People who suffer from schizophrenia often report hearing voices in their head, which sometimes direct them to harm themselves or others. It can be a frightening disease. Some doctors today say that the man who shouted at Jesus in a synagogue may have suffered from this awful illness.
Jesus didn’t ignore the shouts that interrupted his homily. He didn’t tell the man the voices were imaginary, nor admonish him to just get a grip on himself. Instead, Jesus acknowledged the reality of the voices, and demanded they leave the man alone.
Warring “voices” within all of us are real, like the cartoon angel and devil perched on our shoulders whispering opposing advice. We commonly describe being “torn” about a decision. Jesus himself had just come out of the desert where he’d been sorely tempted by choices he ultimately refused. What we might hope to be our touchstone, Christianity itself, speaks with discordant tongues, with different traditions describing God and Christian values in radically divergent ways.
Psychology today holds that the wisest among us are those who can identify the competing “voices” that still speak to us, so we can thoughtfully choose to live from our most mature and loving selves, which church people would hope to be consistent with the Spirit of Steadfast Love.
In this time, for what might we and our nation seek healing? What voices would need to be called out? Are we willing to bear the pain of the process? For the man in the synagogue, the untrue voices violently convulsed him as they left, but then he was healed.
My Dear Friends--
As many of you know, I’ve recently returned from spending time with my family in Georgia, near Atlanta. The weather was beautiful, and I spent a lot of time with my mom in her new garden. (Some of you may recall that my last trip to Georgia involved the relocation of Mom’s sizeable compost pile-it was especially rewarding to see the fruits of that labor!) As we toured Mom’s garden, I marveled at her industry and struggled to remember the names of myriad plants while she told me their stories. At one point she chuckled, acknowledging that there were “no end of lessons” to be learned in the garden-plenty of fodder for the sermon writer!
As I’ve been abiding with the Parable of the Talents-our rather difficult lesson from Matthew’s gospel this week-a moment from my time with Mom in her garden comes back to me. The gardeners among us will be familiar with the art of propagation: the taking of a clipping or cutting from one plant and repotting it in the hopes of creating another. For me, a novice with far more enthusiasm than experience, this is usually a rather fraught exercise. Firstly, I’m always loath to take shears to any plant that’s been gracious enough to survive under my care. And secondly, what if the cutting doesn’t survive? I’ve only got so many plants, after all!
But as we walked among Mom’s many new beds, planted with the plants she’s carried with her from house to house, place to place, over the years, she wielded her clippers with a joyful, untroubled ease. “Listen,” she said, coating the tip of a new cutting with rooting hormone before plunging it into a pot, “no need for any angst-if it grows, it grows! If not, well....” At this she straightened and took in the backyard with a sweep of her arm. No need for angst when you’re surrounded by abundance.
There are many questions we might ask about this week’s lesson from Matthew-many elements that might trip us up or provoke anxiety. But at its core, I believe we find an invitation to embrace abundance. The trouble for us is that too often it’s easier to get lost in a human economy of scarcity than to trust in a divine economy of abundance-grace doesn’t always appear as vividly and vibrantly as Mom’s many flowers. Nevertheless, it’s there: sprouting, growing, blooming-in us, and in our world.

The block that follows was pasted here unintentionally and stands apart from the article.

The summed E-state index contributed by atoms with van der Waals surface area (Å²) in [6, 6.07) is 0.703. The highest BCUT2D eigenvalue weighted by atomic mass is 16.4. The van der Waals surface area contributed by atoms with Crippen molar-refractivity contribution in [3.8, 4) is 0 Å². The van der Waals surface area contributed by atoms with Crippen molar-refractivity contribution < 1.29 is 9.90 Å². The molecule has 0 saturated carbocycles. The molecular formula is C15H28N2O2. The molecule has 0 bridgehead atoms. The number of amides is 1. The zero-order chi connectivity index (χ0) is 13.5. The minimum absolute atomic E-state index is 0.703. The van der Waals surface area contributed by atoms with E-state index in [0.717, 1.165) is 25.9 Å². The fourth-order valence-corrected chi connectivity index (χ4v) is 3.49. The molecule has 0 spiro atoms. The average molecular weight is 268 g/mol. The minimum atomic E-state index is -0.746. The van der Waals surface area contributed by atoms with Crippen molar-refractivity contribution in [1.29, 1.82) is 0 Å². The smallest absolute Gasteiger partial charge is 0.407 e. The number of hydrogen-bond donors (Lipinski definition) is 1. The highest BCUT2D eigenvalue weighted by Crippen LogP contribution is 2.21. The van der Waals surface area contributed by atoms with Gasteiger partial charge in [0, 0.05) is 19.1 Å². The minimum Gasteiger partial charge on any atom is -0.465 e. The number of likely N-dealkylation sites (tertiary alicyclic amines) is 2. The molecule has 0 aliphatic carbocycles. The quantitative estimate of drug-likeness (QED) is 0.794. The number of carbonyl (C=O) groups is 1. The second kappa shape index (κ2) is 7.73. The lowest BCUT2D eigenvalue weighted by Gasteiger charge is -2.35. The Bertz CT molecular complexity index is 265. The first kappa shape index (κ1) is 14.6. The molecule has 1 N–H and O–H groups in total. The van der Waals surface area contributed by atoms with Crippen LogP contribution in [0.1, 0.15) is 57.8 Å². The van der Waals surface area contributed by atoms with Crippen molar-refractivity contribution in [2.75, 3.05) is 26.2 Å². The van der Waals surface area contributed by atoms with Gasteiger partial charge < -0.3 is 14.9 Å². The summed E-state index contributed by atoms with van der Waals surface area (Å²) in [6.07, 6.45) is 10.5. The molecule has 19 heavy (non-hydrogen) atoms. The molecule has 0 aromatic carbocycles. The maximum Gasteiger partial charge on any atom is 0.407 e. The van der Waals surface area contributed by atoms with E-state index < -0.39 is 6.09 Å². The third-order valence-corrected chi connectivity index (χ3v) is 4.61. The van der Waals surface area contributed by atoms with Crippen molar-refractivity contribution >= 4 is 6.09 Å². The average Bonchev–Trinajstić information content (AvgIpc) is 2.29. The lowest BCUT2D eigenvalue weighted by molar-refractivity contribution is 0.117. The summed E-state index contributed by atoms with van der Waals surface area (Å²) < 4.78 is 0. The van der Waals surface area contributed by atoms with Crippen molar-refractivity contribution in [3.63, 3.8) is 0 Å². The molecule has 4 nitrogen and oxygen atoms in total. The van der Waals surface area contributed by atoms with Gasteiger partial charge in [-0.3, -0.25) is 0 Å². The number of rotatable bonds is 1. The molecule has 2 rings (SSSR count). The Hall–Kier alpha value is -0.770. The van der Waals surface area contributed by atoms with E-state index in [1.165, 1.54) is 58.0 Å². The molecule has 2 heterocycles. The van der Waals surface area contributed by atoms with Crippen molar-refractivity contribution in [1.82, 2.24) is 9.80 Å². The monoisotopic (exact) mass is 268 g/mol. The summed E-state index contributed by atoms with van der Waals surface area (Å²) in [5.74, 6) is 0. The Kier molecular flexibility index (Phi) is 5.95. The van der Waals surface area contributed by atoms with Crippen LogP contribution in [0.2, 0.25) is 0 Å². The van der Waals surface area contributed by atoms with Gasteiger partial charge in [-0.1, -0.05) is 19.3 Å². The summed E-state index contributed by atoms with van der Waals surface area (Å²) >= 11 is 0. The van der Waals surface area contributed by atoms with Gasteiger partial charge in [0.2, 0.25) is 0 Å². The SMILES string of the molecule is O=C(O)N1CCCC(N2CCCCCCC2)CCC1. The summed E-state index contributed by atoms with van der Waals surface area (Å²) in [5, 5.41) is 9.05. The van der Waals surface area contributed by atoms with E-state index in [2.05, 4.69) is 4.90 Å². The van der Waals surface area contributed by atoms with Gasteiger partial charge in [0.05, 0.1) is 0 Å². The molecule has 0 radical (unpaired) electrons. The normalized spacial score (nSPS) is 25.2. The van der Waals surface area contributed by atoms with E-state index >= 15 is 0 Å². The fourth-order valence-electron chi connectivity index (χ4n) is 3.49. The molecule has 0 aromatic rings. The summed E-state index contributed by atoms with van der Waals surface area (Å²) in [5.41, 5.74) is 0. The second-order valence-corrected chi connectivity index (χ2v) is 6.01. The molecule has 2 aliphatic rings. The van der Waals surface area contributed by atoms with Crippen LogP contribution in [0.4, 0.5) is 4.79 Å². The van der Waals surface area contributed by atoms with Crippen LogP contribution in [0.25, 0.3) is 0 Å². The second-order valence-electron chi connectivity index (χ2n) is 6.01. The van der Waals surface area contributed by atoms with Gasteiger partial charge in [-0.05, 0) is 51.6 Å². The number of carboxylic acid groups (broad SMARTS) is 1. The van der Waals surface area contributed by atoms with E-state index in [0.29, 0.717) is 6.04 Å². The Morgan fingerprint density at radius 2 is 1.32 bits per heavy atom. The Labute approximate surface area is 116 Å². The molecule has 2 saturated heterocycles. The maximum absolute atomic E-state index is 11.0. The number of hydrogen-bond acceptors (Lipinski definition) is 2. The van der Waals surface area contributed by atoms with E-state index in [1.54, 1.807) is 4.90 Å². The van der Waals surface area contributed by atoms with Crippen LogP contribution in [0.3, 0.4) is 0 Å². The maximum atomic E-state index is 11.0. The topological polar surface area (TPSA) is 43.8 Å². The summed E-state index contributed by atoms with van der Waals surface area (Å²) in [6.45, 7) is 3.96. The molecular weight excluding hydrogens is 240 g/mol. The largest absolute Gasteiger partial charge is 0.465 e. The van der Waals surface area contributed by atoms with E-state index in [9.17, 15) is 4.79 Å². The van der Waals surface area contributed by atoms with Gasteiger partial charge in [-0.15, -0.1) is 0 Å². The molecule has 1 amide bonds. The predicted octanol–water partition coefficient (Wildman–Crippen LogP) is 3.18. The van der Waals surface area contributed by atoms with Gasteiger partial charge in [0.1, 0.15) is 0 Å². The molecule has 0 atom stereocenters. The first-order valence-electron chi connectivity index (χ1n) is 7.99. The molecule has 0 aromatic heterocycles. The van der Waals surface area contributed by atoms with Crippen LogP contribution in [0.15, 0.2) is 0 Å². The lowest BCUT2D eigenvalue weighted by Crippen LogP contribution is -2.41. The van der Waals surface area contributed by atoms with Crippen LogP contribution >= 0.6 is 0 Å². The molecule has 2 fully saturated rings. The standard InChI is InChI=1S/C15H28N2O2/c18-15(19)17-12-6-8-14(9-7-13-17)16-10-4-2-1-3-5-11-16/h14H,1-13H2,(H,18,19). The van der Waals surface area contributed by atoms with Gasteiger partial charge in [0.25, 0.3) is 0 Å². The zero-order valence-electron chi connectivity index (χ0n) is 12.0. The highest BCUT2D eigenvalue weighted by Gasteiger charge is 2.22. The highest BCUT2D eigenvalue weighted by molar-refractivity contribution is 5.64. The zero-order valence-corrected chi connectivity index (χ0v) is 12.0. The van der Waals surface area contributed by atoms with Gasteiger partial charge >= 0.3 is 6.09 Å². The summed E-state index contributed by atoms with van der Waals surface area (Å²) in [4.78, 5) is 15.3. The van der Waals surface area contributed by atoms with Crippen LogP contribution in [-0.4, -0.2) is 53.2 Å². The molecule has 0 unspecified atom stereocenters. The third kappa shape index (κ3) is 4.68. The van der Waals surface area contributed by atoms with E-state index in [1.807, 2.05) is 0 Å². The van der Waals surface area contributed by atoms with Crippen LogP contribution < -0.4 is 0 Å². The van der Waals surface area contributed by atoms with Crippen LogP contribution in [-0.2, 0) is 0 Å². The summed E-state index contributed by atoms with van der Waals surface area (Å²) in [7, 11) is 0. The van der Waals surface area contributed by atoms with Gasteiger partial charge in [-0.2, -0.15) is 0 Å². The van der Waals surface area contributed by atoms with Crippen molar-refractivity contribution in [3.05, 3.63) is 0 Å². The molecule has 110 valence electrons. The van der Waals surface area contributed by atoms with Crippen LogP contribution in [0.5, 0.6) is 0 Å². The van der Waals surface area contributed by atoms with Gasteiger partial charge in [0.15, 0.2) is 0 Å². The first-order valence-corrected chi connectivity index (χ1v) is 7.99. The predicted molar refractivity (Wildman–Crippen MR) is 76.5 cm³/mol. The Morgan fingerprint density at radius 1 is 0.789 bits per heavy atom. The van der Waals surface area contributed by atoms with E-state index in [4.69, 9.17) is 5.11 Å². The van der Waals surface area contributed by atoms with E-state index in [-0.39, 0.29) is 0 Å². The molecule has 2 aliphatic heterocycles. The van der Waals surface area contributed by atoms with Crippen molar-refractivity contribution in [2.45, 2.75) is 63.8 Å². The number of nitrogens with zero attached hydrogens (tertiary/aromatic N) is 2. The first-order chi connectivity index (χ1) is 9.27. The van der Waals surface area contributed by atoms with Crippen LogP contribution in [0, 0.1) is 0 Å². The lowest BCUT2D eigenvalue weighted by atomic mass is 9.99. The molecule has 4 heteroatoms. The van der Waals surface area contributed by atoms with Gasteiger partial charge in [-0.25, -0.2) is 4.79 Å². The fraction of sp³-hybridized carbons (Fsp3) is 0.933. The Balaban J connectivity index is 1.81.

In faith and love,
Eight of us from King's Chapel are writing our "Spiritual Autobiographies" in a six-part class. Week by week we remember moments from childhood, adolescence, and with mentors which give us fresh insight into where the Holy may have been present in our lives. We've also used writing prompts from Moses' life: his unlikely journey from threatened infant to national leader. Moses moves from being uncertain about who God is to one who "talks with God face to face, as one talks with a friend." Moses' face is so "radiant" after being with God, that the Israelites beg him to wear a veil.
Have you known anyone like this - who "radiates" God's glory or Love? I have. Right now I'm in a UUA training on pastoral ministry with instructors who radiate wisdom, understanding, and openness. I'd seek counselling from them anytime.
By the end of Exodus, Moses is still the human he's always been, but he's tapped into a Radiance from beyond and now reflects it out to others. Frederick Handel captures this in his Oratorio "Israel in Egypt" that the choir sings Sunday; a stunning duet sings "The Lord is my strength and my song." When we're more grounded like Moses and my UUA instructors, we too join Sunday's final hymn: "How Can I Keep from Singing?"
May the music and story give you hope on your journey.
All that I’ve been reading during my vacation eventually came to this theme, one I resist with all my might:
Join with God’s long, slow process
I prefer things move quickly, with clear goals and rapid, flawless execution of the needed steps to achieve an outcome. I am discouraged when others don’t get on board, don’t see the urgency of addressing an injustice. I despair at set-backs. At the personal level, I’ve day-dreamed many a time over the years about the new habit I’d adopt – often a prayer habit -- that would presto-chango make me a new person in short order, the one I really yearn to be: kinder, gentler, more trusting of God, and more patient. I’m so impatient about becoming more patient!
This week, when Jacob Blake was shot 7 times in the back by a police officer in Kenosha, Wisconsin, in front of his 3 little sons, ages 3, 5 and 8, I was thrown back again to the question we’ve faced so often: What can I do? What should our church do?
Here’s what I’m going to do, for starters:
(1) Join the KC group working on voter turnout for the November elections: who our elected leaders are matters. It’s the single most important thing for determining the future of our nation, how we will address racism, economic inequality, violence, and even how we treat each other. Our church has allied with three non-partisan get-out-the vote groups, simply encouraging people to vote, especially in places like Wisconsin where there have been policies that depressed voter turnout. Learn more next Monday at 3 PM, or explore here.